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Volume 24, Number 10 — November 2017

Living A Hollywood Dream

Jayma Mays co-stars with Kevin James in
Jayma Mays co-stars with Kevin James in "Paul Blart: Mall Cop."

Local Girl Appears in TV Shows and Movies

By Joe Tennis | Bristol Herald Courier | March 02, 2009

*** This story was published Feb. 15, 2009 in the Bristol (Va.) Herald Courier. ***

As a young girl, the little red-haired tyke looked much like "Annie," the famous orphan known for her rag-mop curls and choice chutzpah. Jamia Suzette Mays loved "Annie," and she danced like Annie, showing off for her family at home in Grundy, Va. "She knew all the lines," said Jamia's father, James Mays. "She just loved that musical. She sang it and acted it out at home."

Oh, and how she loved to act. "The child wore a different costume every day," said her mother, Paulette Norris Mays. "I did nothing but make costumes for her the first 12 years of her life."

So, being such a firecracker fan of "Annie" and looking so much the part, this little girl must have figured she had a sure-fire stab at the role she seemed born to play when Theatre Bristol scheduled a production. Try as she might, though, little Jamia Mays didn't pass that Bristol audition. And for a while, her family remembered, the rejection was devastating.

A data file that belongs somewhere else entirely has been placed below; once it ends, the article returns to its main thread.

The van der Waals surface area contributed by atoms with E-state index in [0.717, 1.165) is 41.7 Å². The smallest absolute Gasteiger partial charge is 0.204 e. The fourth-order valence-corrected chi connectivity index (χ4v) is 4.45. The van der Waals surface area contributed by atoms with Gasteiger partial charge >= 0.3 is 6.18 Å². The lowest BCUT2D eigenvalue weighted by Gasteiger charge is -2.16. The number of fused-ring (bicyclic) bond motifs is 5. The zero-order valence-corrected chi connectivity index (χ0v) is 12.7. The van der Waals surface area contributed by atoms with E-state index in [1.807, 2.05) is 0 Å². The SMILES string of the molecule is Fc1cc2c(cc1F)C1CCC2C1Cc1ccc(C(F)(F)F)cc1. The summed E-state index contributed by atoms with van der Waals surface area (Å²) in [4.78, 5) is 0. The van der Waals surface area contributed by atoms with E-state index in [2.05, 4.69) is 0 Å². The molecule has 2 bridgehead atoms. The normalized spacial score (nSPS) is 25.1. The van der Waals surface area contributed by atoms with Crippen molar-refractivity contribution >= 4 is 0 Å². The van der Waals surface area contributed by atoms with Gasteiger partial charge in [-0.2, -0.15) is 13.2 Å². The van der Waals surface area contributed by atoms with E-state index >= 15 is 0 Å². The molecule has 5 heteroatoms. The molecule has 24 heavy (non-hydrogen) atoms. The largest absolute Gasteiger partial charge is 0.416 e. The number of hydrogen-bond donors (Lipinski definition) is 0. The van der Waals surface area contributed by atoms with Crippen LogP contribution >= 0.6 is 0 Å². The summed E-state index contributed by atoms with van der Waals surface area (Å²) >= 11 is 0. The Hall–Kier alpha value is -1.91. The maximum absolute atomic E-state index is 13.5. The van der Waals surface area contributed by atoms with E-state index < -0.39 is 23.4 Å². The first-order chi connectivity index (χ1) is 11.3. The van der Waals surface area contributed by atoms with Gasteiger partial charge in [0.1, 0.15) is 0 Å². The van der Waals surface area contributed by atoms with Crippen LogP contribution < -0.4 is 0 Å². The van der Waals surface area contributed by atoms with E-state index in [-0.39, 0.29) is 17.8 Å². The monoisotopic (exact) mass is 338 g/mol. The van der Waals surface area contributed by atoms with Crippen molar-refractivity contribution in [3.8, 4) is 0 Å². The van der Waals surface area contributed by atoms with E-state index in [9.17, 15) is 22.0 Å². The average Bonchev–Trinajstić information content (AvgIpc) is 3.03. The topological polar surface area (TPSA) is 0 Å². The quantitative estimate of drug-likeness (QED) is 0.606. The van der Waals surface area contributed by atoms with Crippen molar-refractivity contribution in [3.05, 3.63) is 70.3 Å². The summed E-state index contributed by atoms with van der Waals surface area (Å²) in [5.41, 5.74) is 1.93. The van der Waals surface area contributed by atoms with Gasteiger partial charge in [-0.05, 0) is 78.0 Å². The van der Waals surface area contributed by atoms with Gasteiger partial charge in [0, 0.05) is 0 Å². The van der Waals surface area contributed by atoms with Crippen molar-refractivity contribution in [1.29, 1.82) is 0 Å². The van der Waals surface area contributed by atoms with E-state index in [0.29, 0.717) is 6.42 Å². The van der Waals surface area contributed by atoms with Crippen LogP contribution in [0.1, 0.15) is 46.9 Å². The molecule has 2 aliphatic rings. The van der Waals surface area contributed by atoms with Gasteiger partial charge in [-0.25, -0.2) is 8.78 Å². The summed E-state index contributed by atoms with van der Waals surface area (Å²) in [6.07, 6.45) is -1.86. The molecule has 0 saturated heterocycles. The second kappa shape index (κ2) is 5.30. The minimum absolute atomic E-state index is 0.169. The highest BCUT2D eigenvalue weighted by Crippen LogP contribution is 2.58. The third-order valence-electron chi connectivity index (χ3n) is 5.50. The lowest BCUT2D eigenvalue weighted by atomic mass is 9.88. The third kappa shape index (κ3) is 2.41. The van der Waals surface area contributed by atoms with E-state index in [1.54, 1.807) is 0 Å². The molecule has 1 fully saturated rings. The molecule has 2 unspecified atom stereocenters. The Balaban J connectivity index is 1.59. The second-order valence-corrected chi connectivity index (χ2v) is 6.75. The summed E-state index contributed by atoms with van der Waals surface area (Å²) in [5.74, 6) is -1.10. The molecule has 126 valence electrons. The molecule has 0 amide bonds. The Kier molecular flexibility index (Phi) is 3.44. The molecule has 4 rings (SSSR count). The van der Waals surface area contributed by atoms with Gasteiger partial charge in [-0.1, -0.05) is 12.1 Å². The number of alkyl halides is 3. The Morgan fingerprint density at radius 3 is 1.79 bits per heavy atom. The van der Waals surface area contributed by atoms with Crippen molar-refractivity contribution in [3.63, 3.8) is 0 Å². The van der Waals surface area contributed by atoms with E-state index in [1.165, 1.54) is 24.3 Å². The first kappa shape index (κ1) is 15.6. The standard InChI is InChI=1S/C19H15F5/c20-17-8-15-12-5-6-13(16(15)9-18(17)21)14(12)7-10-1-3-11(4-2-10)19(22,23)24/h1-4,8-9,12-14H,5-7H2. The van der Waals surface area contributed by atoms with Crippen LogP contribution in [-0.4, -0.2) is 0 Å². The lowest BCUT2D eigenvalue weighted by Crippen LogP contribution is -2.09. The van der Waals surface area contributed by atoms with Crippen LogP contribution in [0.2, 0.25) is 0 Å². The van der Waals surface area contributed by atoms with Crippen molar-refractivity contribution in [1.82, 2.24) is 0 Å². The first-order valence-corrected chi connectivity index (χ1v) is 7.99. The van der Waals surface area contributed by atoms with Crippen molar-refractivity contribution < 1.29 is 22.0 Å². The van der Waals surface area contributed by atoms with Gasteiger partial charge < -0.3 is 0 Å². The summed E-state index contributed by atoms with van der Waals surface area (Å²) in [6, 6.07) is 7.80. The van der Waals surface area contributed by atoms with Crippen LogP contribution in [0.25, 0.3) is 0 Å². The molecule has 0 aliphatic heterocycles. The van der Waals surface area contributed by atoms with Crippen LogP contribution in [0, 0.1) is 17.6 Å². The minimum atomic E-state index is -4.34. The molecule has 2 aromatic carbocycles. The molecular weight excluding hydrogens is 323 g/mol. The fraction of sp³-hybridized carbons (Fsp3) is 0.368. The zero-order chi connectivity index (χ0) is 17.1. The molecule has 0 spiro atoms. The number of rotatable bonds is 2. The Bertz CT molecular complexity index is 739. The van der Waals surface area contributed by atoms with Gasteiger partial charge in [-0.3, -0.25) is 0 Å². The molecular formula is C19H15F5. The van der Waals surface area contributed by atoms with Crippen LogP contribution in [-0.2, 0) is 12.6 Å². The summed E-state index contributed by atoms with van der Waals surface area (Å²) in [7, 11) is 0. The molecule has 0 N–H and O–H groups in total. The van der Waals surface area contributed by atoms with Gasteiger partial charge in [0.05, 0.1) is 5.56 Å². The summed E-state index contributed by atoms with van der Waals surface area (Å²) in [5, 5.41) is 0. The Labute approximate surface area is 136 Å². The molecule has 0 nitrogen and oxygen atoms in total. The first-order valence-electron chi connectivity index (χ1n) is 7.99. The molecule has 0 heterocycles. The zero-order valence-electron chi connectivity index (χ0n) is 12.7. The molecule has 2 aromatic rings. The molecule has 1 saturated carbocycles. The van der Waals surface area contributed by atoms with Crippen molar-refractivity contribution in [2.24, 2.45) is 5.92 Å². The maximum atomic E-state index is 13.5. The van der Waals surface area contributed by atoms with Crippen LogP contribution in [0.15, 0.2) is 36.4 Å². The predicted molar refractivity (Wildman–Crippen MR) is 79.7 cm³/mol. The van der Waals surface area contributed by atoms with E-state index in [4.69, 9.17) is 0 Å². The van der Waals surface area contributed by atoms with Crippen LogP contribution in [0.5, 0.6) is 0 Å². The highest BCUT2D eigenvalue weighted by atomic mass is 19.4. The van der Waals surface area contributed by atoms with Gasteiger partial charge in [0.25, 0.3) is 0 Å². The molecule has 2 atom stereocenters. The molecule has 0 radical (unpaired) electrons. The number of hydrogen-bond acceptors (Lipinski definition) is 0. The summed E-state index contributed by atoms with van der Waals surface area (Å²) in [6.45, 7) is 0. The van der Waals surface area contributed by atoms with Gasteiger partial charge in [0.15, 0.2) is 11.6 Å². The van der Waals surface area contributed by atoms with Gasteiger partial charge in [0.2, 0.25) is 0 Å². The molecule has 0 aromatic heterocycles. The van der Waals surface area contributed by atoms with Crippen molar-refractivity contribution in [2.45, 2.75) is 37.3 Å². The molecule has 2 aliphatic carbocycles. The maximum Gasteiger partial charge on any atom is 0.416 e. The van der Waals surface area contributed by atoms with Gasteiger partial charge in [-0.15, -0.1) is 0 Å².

'Quirky'

Two decades and a couple of name-spellings later, Jayma Mays might still resemble "Annie." The little red-haired girl from Grundy is now a 5-foot-4 red-haired woman, living among the stars of Hollywood, yet still clinging to her childhood heroes Lucille Ball and Carol Burnett, a couple of redheads who proved they could be funny.

Just like Mays, 29, who now stars in the box-office hit "Paul Blart: Mall Cop."

"I definitely know that I'm quirky. I know that I'm different," Jayma Mays said during a telephone interview last week. "Red hair definitely made me different growing up."

Redheads also are a rarity among Hollywood's sea of cookie-cutter blondes and brunettes. Perhaps that hair has helped Mays stand out in the past five years, attracting appearances in such television shows as NBC's "Joey," HBO's "Six Feet Under," CBS's "How I Met Your Mother" and ABC's "Ugly Betty."

Then there's her movie career. She co-starred in the box office hit "Red Eye" (2005), showed up as a nurse in Clint Eastwood's war drama "Flags of Our Fathers" (2006) and made moviegoers laugh at her character "Lucy" in the satiric "Epic Movie" (2007).

But don't count on hair color alone. "None of us here at the high school are really surprised at her success," said Debbie Raines, one of Mays' former teachers in Grundy. "She would entertain us while she was here."

'Street Sweet'